In the past two meetings, the Thunder have mostly been able to keep Harden quiet. This was particularly noticeable in the teams’ first meeting, when a combination of some overly-aggressive driving and a defence that knew his tendencies better than anyone else in the league led to a 3-16 shooting performance during an ignominious return to his former stomping ground. The key to preventing his driving game from picking up steam is to have good timing on any attempts to poke the ball away and a rim protector who can pounce whenever the shot attempt is too predictable. OKC are capable of the the former thanks to the defensive nous of Sefalosha and the long arms of Durant and Westbrook, and Ibaka handily supplies the latter. As the season has gone on Harden has got better at varying his lines of attack enough to create the space for his moves to the basket to work, but this game will be his biggest test in a while.
One exploitable facet of the Thunder defense is to take advantage of Russell Westbrook off the ball. His tends to overplay his man quite strongly in an attempt to deny them the ball, and can often be caught ball-watching if the PG makes a quick cut to the rim while his back is turned. Off ball play is something Lin is still working at, but running a few plays to free him of Westbrook’s attention and get him moving towards the rim before the catch may pay dividends.
Stretching the floor is key to attempt to hamstring the OKC’s frontcourt. Ibaka is mobile but would much prefer to hang around the painted area waiting to block shots, and Perkins is a disaster if you can force him out to the perimeter. The onus will therefore be on Patterson and Morris to drag their defender out of their comfort zone. They’ve been able to do this well in the past – in the first meeting between these two teams, Patterson put up one of his better games – 27 points on 11 of 18 shooting (2-3 from downtown), and in the second Morris was the one to shine as he racked up 24 points (4-6 from the outside). It would be good to see more of the off-the-dribble game that Patterson flashes every once in a while. The next step down the path he’s traveling is to be able to cause damage penetrating from the perimeter against a slower defender – adding that nuance to his game on a consistent basis will round out his skillset nicely.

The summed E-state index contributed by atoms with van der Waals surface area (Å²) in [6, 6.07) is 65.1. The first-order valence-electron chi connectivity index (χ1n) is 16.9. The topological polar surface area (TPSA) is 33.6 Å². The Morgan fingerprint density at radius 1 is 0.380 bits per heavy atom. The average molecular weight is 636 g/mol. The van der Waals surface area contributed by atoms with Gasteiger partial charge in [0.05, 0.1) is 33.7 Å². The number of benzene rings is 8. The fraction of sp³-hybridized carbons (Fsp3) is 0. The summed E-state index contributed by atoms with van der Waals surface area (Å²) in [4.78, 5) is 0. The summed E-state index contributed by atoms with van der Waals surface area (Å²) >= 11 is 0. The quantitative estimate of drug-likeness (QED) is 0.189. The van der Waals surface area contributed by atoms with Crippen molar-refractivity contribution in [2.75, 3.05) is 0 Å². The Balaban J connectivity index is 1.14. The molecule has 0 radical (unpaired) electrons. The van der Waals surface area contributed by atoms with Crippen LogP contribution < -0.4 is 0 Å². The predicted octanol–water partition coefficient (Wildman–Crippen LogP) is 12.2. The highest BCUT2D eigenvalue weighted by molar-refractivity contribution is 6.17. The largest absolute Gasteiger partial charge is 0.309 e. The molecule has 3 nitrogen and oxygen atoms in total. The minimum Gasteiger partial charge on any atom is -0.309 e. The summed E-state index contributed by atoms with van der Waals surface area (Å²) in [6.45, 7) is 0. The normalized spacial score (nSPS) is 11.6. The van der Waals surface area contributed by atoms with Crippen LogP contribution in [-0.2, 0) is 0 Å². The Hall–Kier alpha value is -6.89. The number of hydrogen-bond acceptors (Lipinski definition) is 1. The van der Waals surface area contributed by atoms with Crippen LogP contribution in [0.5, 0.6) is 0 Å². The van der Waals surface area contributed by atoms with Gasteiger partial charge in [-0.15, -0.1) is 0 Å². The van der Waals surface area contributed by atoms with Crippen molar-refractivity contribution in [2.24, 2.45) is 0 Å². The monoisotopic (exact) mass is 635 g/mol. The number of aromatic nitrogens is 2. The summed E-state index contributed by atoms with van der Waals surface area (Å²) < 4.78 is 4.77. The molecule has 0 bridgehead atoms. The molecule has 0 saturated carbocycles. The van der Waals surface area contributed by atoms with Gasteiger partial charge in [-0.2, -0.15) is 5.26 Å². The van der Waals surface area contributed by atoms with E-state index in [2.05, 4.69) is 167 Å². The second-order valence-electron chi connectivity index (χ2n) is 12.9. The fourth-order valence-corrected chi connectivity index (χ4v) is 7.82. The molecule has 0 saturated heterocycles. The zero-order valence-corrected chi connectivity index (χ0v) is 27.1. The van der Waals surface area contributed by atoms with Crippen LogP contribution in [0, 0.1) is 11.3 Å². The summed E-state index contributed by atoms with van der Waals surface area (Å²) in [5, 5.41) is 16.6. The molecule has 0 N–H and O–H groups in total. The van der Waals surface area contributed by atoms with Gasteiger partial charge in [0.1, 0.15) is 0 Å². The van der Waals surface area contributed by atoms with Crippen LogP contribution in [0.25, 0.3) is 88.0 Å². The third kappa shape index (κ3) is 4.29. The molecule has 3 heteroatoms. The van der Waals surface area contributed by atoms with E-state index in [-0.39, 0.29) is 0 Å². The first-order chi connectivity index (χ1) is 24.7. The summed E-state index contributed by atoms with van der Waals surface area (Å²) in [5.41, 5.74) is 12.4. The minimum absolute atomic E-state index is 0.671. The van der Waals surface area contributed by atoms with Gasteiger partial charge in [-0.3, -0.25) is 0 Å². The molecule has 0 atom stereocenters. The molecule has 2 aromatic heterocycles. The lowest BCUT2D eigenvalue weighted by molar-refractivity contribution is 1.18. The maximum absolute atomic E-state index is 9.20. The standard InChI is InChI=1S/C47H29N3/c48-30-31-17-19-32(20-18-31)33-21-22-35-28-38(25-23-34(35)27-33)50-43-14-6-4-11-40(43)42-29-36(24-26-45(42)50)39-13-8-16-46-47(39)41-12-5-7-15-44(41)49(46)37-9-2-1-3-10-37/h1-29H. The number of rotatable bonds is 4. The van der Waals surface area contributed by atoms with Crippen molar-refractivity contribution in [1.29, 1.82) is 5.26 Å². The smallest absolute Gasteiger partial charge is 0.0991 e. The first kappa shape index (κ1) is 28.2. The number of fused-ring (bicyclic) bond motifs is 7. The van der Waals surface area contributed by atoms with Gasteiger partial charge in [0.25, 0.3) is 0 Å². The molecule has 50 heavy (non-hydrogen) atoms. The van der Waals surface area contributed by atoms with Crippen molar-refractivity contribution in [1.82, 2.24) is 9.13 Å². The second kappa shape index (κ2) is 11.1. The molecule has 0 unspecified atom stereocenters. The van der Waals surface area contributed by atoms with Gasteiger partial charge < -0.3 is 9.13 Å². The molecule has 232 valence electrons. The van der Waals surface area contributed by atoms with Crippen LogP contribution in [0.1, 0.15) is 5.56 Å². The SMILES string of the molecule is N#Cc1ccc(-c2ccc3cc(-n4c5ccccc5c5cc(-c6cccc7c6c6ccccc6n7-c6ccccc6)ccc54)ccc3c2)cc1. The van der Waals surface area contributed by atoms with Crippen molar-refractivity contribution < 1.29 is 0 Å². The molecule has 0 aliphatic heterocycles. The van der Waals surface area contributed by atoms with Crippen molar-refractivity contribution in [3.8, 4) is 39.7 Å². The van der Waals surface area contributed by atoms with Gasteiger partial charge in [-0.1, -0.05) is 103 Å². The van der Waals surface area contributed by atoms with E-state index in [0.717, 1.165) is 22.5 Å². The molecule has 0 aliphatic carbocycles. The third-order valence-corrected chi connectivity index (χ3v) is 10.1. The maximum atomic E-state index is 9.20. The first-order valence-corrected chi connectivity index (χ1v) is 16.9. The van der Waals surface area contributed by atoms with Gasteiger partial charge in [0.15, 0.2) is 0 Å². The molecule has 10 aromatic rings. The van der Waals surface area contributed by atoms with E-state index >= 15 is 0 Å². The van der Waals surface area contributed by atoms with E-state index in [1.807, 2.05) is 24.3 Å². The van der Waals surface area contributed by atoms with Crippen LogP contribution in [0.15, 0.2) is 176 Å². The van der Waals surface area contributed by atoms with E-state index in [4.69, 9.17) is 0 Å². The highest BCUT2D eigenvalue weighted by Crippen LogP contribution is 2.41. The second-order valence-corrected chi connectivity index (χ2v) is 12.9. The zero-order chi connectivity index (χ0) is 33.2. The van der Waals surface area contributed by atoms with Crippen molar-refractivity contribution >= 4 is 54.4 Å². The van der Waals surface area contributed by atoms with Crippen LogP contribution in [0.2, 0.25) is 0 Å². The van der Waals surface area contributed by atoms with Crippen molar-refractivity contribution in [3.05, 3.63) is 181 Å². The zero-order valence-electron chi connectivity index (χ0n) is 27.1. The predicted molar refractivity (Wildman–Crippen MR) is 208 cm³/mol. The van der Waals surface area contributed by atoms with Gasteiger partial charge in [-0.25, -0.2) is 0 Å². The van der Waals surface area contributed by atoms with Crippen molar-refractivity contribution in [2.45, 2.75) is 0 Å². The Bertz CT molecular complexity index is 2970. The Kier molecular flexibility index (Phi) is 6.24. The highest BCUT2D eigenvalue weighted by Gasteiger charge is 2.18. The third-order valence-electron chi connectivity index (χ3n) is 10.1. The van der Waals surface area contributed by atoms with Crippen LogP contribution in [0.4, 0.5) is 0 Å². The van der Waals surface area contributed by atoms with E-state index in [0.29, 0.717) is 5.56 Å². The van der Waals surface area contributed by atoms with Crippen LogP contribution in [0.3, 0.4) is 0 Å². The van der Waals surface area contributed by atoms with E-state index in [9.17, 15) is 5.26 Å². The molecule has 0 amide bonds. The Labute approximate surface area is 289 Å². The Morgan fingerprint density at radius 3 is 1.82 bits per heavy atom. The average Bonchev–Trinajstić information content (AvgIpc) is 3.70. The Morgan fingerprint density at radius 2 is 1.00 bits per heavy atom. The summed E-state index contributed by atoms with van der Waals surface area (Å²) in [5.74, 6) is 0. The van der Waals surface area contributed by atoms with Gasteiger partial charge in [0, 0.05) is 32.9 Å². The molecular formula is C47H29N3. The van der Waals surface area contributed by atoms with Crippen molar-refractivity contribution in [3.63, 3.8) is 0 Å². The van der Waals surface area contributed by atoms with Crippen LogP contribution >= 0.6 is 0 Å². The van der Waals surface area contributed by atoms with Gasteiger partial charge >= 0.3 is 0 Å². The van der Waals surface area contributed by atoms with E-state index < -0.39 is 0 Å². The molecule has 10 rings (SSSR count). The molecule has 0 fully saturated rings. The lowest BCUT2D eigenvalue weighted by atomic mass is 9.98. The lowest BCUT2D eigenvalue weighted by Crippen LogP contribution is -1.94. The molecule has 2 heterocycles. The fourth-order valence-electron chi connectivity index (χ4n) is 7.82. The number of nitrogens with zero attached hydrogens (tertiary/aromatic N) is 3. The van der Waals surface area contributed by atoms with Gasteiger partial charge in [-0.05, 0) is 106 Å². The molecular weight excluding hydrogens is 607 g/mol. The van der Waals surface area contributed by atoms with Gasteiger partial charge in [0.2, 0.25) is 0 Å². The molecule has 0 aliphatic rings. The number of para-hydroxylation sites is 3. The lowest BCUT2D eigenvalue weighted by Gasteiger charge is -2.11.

This is the end of the floor that is going to be the most critical if the Rockets are going to pull off an upset. In the past two meetings, the Rockets have failed to breach the 100 points barrier on both occasions. Some of that is because the Thunder have made it difficult for Harden to get going, but it is the ability of their defense to cause Harden problems without disrupting the rest of their scheme that is the real killer. Against most teams the penetration of Lin and Harden is enough to throw the defence into disarray, but both Westbrook and Sefalosha are excellent on-ball defenders, which helps limit the drives, and once the ball-handler gets to the paint he is confronted with the imposing figure of Serge ‘Shot-Blocka’ Ibaka. It’s a difficult combination to figure out, but the Rockets will have to do it if their to stand a chance of winning the game.